Eye in the Sky Making You Buy

mind reading image Big business marketing grows faster than the corporate capitalist economy from which it logically and necessarily emerges.

Here at TCT, we keep track of the resulting Orwellian news from the general human, rather than MSM/capitalist, perspective.

The latest is more effort in the direction of getting computers to be able to read images on the internet. Currently, those remain mostly grayed-out spots to the data harvesters.

But, because of the special richness and emotionality of images, this will very likely change sometime soon. Per Ad Age:

When then-Google exec Vic Gundotra took the stage at the company’s annual developer conference, he showed a photo of the Eiffel Tower. Many in attendance automatically recognized the landmark — and so did Google’s computers.

Since that milestone in May 2013, Google, along with Yahoo, Facebook and other companies, has been struggling to get at a gold mine of potential data: the millions of images flitting about the web. Image-recognition technology is the next frontier for companies that have built multibillion dollar businesses on their ability to convert data into more personalized content for audiences and better targeting for advertisers.

“There’s this treasure trove of data these companies are sitting on in the form of the visual web. That data for the most part is uncategorized. It’s a black box,” said Justin Fuisz, CEO of Fuisz Media, a company that uses image recognition to attach branded calls to action to objects in videos.

The steps are slow, due to the genuinely deep problems involved in trying to mechanically extract human meanings from images. But some problems (not climate change, war, or poverty, mind you) simply must be solved! Hence, the state-of-affairs in late 2014:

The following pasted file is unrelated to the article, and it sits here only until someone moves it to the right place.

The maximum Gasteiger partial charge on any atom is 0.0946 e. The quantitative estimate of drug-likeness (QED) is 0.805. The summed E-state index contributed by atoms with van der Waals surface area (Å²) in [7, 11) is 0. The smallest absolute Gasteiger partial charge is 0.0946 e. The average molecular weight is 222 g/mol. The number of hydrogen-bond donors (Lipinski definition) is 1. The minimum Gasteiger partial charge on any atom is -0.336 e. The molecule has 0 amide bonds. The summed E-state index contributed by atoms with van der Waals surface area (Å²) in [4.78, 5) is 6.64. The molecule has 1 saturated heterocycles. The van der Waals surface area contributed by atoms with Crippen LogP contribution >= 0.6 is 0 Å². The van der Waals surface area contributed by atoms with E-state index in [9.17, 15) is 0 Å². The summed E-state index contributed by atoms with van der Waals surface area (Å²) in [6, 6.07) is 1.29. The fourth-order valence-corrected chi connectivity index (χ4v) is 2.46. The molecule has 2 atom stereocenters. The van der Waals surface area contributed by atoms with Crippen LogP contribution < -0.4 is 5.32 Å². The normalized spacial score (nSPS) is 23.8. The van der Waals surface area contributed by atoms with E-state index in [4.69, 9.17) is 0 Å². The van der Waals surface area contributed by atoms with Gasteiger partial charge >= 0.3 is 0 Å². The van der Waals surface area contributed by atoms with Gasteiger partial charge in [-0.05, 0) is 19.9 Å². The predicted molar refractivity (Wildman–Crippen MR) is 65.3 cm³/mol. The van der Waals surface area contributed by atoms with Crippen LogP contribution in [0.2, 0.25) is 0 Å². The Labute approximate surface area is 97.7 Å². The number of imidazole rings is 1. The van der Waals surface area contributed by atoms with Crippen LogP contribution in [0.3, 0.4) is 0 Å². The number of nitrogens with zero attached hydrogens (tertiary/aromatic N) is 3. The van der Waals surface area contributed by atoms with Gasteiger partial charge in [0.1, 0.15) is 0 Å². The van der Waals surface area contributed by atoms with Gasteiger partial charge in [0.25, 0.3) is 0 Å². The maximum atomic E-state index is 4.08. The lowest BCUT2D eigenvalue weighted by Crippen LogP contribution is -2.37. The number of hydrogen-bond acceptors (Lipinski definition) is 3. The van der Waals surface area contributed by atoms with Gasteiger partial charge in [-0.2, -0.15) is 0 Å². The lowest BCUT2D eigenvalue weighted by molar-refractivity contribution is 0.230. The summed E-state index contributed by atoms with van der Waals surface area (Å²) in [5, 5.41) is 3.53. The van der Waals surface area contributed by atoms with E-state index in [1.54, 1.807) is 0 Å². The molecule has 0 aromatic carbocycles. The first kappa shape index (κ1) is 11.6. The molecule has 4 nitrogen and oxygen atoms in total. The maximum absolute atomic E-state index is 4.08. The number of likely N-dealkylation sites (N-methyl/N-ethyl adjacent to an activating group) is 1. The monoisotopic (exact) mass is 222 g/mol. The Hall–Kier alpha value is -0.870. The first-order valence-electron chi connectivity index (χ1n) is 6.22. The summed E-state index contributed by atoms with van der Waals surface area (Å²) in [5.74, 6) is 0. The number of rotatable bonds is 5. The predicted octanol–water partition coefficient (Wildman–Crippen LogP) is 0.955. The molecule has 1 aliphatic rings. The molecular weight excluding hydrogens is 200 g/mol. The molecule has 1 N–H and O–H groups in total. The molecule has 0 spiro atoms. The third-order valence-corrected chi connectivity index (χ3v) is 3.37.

“Our clients have never given it much thought. But as soon as it’s available at scale, it’s going to be huge,” said Doug Kofoid, president-global solutions at Publicis Groupe’s VivaKi.

“When we are talking in theoretical terms about [Horizon Media client] Weight Watchers for instance, we can identify who is pinning Weight Watchers specific materials — food, recipes — but also any type of food content that we think would be a qualifier for a potential Weight Watcher prospect. So it becomes very clearly about the actual content that’s pinned,” said Horizon Media Chief Digital Officer Donald Williams.

“The biggest surprise I had was the richness of those images and how much personal information is coming across in the richness of those images,” said Starcom MediaVest Group’s global research lead Kate Sirkin. “It really does start to give you a good flavor of interests and lifestyle and passions of the consumer.”

Big Brother would be sick with jealousy.

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The Face of Metastasis